The Bottom Line: Visionary, wildly entertaining sci-fi that echoes our current societal challenges while showcasing technology that is only slightly out of reach.
In 2050, the combination of advanced robotics and artificial intelligence has resulted in breathtaking societal benefits. Helper Robots that look and feel much like humans are ideal servants, sexual playthings and at times, even lifesavers. But like any true AI, Helper engineers don’t completely understand how they function.
What could possibly go wrong? If you think Russian hackers have made a mess of American politics, wait until you see what they do to the robots of the future.
Meredith, author of 2017’s extraordinary medical thriller The Happy Chip, has created the ultimate crime-solving couple in retired SEAL Patrick Jensen and his wife Leah, a Harvard-educated attorney. When we first meet Leah, she’s lounging by a pool in a bikini, using a pair of VR goggles to review legal cases, while a Helper tidies up around her. This utopian work environment won’t last long, however. A new, more sophisticated class of robot – a neuromorph – walks among them. Luckily for Leah, her husband knows his way around a gun.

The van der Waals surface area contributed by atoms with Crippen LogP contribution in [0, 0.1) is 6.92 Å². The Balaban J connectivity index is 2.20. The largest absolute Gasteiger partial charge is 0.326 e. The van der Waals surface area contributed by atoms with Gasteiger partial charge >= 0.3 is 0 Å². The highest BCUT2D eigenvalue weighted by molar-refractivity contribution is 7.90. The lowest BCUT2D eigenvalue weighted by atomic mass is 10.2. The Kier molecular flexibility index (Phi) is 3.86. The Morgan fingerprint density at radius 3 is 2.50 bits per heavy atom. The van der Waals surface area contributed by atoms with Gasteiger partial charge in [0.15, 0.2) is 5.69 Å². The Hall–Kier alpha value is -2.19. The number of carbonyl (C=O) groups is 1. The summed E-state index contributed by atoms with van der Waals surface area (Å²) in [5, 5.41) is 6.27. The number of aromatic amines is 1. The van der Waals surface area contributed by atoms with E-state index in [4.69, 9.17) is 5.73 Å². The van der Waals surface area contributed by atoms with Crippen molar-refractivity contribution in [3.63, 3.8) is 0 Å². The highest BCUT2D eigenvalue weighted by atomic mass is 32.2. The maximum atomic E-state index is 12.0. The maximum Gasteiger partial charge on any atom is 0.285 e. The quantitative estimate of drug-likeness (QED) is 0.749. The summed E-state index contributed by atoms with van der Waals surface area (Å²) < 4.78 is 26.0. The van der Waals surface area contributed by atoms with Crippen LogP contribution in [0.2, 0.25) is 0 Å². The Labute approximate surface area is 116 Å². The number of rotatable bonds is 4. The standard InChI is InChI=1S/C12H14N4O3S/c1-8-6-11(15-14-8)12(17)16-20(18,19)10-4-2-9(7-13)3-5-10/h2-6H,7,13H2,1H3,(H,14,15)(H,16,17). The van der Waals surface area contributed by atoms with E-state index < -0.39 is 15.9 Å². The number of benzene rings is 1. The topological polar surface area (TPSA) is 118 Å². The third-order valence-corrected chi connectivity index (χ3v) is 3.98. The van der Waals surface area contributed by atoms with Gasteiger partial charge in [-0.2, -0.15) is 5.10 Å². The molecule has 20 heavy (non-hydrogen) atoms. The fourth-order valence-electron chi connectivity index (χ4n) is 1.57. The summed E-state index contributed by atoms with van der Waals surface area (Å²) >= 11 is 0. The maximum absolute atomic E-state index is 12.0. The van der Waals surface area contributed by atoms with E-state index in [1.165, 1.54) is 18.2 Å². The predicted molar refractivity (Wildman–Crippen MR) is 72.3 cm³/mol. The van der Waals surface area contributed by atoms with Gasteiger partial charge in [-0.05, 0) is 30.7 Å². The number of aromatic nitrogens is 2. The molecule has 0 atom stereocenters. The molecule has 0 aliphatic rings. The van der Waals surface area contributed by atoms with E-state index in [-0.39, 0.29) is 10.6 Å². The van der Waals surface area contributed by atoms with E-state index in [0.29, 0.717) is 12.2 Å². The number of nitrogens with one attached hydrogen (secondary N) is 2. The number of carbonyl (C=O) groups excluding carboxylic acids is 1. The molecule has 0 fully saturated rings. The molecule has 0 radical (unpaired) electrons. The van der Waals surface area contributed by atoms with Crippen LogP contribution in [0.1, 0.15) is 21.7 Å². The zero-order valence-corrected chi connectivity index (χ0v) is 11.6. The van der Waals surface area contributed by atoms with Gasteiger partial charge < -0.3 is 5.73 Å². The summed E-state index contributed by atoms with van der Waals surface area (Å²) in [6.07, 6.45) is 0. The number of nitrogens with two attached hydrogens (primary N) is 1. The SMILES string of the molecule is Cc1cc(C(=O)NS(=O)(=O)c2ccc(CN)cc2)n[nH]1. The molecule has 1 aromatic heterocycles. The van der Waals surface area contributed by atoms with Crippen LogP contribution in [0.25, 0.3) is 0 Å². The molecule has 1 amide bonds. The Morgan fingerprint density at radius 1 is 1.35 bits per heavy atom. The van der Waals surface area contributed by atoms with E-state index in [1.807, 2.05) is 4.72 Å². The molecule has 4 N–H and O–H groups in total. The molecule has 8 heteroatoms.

The threat of rogue AI, especially in humanoid form, is practically its own genre of science fiction. But unlike the over-the-top fantasy sci-fi horror epic Westworld, the wonders of Meredith’s Neuromorphs, as well as its terrors, seems close at hand. After all, brothels featuring sex robots are already on offer, and the truly intelligent, highly amusing models Meredith has created seem utterly attainable. But to Meredith’s credit, they are also incredibly frightening. Like bees, the neuromorphs have the ability to create a “hive” mentality. And, as a programmer muses to Patrick and Leah, “They’re immortal. They won’t age, just replace parts that wear out. Even their brains.” That puts the human species on the brink of extinction.
Writing about the highest possible stakes, Meredith’s latest outing is all heart. Every line of dialogue and action-filled passage feels authentic. In a novel where humans are at times indistinguishable from the new master race, precision counts. Neuromorphs is a superb read, and is absolutely essential fiction for anyone interested in the threat AI poses.